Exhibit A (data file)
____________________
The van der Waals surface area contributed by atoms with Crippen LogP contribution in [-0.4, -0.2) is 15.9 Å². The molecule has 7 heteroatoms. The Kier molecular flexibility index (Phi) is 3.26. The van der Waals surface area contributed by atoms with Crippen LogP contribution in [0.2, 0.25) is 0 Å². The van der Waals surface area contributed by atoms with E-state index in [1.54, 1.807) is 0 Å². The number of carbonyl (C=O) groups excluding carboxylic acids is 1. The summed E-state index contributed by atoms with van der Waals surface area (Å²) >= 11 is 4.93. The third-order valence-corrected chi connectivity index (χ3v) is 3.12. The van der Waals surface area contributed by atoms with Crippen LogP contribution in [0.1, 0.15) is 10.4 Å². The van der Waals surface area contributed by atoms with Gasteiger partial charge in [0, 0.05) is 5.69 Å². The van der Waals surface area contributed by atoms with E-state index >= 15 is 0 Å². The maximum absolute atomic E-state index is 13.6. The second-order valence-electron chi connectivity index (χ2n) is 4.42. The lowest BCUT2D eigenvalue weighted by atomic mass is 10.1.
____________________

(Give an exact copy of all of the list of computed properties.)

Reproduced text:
The van der Waals surface area contributed by atoms with Crippen LogP contribution in [-0.4, -0.2) is 15.9 Å². The molecule has 7 heteroatoms. The Kier molecular flexibility index (Phi) is 3.26. The van der Waals surface area contributed by atoms with Crippen LogP contribution in [0.2, 0.25) is 0 Å². The van der Waals surface area contributed by atoms with E-state index in [1.54, 1.807) is 0 Å². The number of carbonyl (C=O) groups excluding carboxylic acids is 1. The summed E-state index contributed by atoms with van der Waals surface area (Å²) >= 11 is 4.93. The third-order valence-corrected chi connectivity index (χ3v) is 3.12. The van der Waals surface area contributed by atoms with Crippen LogP contribution in [0.1, 0.15) is 10.4 Å². The van der Waals surface area contributed by atoms with Gasteiger partial charge in [0, 0.05) is 5.69 Å². The van der Waals surface area contributed by atoms with E-state index >= 15 is 0 Å². The maximum absolute atomic E-state index is 13.6. The second-order valence-electron chi connectivity index (χ2n) is 4.42. The lowest BCUT2D eigenvalue weighted by atomic mass is 10.1.